We’ve talked about self-publishing before on Horkey HandBook, but we’ve never talked about writing romance.
If you read Yuwanda Black’s story, you’ll see that this genre can be quite lucrative, if you know the rules of the game. Yuwanda reached the $2,000/month mark in just six months, and she’s here to share how pivoting from non-fiction to romance made all the difference for her freelance writing career.
Take it away, Yuwanda!
I worked in publishing in New York City for a decade and have been a freelance writer since 1993. In 2002, I started self-publishing my own line of ebooks. Self-publishing wasn’t “a thing” back then. All of the books I published then were non-fiction, how-to ebooks – mostly about some aspect of freelance writing or starting an online business.
In 2013, I wrote my first romance novel; it was really a novella of about 30,000 words.
You’d think that with my extensive background in writing, publishing and self-publishing I’d be fully prepared to write fiction, right?
Nothing could have prepared me for the roller coaster ride that is writing and self-publishing romance.
But you know what? I’ve never had so much fun as a writer! The money – and you can make very good money writing romance – is almost a secondary benefit. Almost.
And it’s something anyone can learn to do, even if they’ve never written a word in their life. Here’s how I did it.
How I Started Writing Romance
Like I said above, in 2013, I wrote my first romance. I did it because one of my sisters, who is also a writer, wrote one, self-published it and sold over 500 copies in just three weeks on Amazon. She priced it at $2.99, and earned $1,100 in the first three weeks.
(Amazon pays authors a 70 percent royalty on all books priced between $2.99 and $9.99.)
My sister had never written a romance novel either. But she went on a trip to Texas once, and the idea for the novel came to her. She just couldn’t get it out of her head. So she wrote the 65-page story in about a week. She titled it Loving a Texan from New Orleans.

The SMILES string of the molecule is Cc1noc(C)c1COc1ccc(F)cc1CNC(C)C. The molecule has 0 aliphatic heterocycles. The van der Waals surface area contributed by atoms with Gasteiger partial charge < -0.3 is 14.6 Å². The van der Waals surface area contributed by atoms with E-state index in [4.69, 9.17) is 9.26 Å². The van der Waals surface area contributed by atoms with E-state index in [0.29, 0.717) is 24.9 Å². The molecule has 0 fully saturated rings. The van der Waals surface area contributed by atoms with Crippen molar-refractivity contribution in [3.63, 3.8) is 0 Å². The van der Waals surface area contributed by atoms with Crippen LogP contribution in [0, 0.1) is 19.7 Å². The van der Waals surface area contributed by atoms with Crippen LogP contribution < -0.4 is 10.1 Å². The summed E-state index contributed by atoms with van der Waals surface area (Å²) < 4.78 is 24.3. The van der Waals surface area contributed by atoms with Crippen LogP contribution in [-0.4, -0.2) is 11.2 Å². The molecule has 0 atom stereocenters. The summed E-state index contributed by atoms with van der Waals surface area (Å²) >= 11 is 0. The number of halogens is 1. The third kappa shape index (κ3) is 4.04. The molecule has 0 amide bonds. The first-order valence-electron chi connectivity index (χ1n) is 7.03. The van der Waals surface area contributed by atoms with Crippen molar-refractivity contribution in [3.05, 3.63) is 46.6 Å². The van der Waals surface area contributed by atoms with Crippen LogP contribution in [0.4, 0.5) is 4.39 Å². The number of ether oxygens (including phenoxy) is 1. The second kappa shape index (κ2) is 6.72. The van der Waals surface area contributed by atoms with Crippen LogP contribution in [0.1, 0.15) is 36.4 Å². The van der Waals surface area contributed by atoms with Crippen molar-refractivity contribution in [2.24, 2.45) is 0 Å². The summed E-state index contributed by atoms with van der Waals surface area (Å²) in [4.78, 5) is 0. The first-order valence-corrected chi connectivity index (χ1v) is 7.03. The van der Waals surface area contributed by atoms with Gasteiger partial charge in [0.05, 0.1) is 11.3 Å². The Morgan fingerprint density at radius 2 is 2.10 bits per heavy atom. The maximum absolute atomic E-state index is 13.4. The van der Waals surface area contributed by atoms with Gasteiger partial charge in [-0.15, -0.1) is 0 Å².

When she uploaded it the book, she had no expectations for it. But to her surprise (and mine!), it sold well.
We had both self-published non-fiction books on Amazon, but we had never seen sales like that for those books.
So I said to myself, “Hmmm, let me give this romance writing thing a try.” Having never written any kind of fiction before, I googled, “How to Write a Romance Novel”, found a post that explained how to do it, and I got busy writing.
My First Romance Novel Bombed … and I Was Glad
Within a week or so, I completed my book and uploaded it. The writing had gone smoother than I ever could have dreamed. I was proud of my little love story (3 Weeks ‘til Forever: An African American Romance).
I anxiously awaited sales, hitting refresh throughout the day the first day my book went live on Amazon … and crickets. I sold fewer than ten copies that first month. I was disappointed, but shrugged it off and happily went back to writing and self-publishing my non-fiction books, which have accounted for way over half my income since 2010.
It was almost another year before I wrote my next romance novel. What took me so long?
Well, that first flop turned out to be a blessing in disguise because it’s what made me do some research on exactly what it takes to make money writing romance.
Also, one day my sister said something to the effect of, “Maybe you should write an interracial romance.” You see, my sister’s first romance was an interracial love story; mine was an African American romance. So I decided to take another stab at it and in March of 2014, I released my first interracial romance: Trapped by Desire.
And what’dya know – sales!
Writing My Second Romance Novel Paid Off
I sold 431 copies of my second book in the first three months. I was pretty happy with this result, especially since June, July and August are a traditionally slow time for romance sales and ebooks in general.
What I learned during my research was that genre did make a difference.